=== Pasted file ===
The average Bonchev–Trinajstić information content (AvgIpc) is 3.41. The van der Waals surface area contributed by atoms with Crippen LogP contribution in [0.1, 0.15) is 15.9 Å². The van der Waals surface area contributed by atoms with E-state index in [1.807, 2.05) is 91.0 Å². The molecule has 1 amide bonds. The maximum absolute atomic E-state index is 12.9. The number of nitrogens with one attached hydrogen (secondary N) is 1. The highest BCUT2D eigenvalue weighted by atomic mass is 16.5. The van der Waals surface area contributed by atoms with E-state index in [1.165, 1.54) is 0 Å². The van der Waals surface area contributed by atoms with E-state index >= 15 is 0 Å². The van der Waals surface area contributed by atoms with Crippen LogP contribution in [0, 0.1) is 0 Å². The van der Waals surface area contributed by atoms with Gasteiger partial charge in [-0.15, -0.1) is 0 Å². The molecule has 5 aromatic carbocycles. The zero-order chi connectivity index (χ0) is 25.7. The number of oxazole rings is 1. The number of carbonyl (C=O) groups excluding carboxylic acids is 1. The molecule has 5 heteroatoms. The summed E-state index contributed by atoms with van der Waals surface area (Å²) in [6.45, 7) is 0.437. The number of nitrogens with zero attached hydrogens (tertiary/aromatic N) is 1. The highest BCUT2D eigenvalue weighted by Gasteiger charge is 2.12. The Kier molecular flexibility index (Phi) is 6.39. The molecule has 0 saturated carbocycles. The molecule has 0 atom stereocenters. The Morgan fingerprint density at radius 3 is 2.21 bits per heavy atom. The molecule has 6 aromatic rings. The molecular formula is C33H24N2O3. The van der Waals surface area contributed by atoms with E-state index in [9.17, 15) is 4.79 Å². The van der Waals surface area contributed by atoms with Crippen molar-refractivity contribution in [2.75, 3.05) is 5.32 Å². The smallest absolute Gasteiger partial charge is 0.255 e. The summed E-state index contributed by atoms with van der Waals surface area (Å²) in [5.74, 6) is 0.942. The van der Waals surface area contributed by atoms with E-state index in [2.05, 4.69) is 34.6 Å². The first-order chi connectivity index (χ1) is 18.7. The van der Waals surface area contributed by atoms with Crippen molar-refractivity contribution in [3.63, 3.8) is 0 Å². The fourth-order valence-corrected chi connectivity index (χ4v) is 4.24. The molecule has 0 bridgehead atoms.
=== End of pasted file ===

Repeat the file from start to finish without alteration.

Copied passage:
The average Bonchev–Trinajstić information content (AvgIpc) is 3.41. The van der Waals surface area contributed by atoms with Crippen LogP contribution in [0.1, 0.15) is 15.9 Å². The van der Waals surface area contributed by atoms with E-state index in [1.807, 2.05) is 91.0 Å². The molecule has 1 amide bonds. The maximum absolute atomic E-state index is 12.9. The number of nitrogens with one attached hydrogen (secondary N) is 1. The highest BCUT2D eigenvalue weighted by atomic mass is 16.5. The van der Waals surface area contributed by atoms with E-state index in [1.165, 1.54) is 0 Å². The van der Waals surface area contributed by atoms with E-state index >= 15 is 0 Å². The van der Waals surface area contributed by atoms with Crippen LogP contribution in [0, 0.1) is 0 Å². The van der Waals surface area contributed by atoms with Gasteiger partial charge in [-0.15, -0.1) is 0 Å². The molecule has 5 aromatic carbocycles. The zero-order chi connectivity index (χ0) is 25.7. The number of oxazole rings is 1. The number of carbonyl (C=O) groups excluding carboxylic acids is 1. The molecule has 5 heteroatoms. The summed E-state index contributed by atoms with van der Waals surface area (Å²) in [6.45, 7) is 0.437. The number of nitrogens with zero attached hydrogens (tertiary/aromatic N) is 1. The highest BCUT2D eigenvalue weighted by Gasteiger charge is 2.12. The Kier molecular flexibility index (Phi) is 6.39. The molecule has 0 saturated carbocycles. The molecule has 0 atom stereocenters. The Morgan fingerprint density at radius 3 is 2.21 bits per heavy atom. The molecule has 6 aromatic rings. The molecular formula is C33H24N2O3. The van der Waals surface area contributed by atoms with E-state index in [9.17, 15) is 4.79 Å². The van der Waals surface area contributed by atoms with Crippen molar-refractivity contribution in [2.75, 3.05) is 5.32 Å². The smallest absolute Gasteiger partial charge is 0.255 e. The summed E-state index contributed by atoms with van der Waals surface area (Å²) in [5.74, 6) is 0.942. The van der Waals surface area contributed by atoms with E-state index in [2.05, 4.69) is 34.6 Å². The first-order chi connectivity index (χ1) is 18.7. The van der Waals surface area contributed by atoms with Crippen molar-refractivity contribution in [3.63, 3.8) is 0 Å². The fourth-order valence-corrected chi connectivity index (χ4v) is 4.24. The molecule has 0 bridgehead atoms.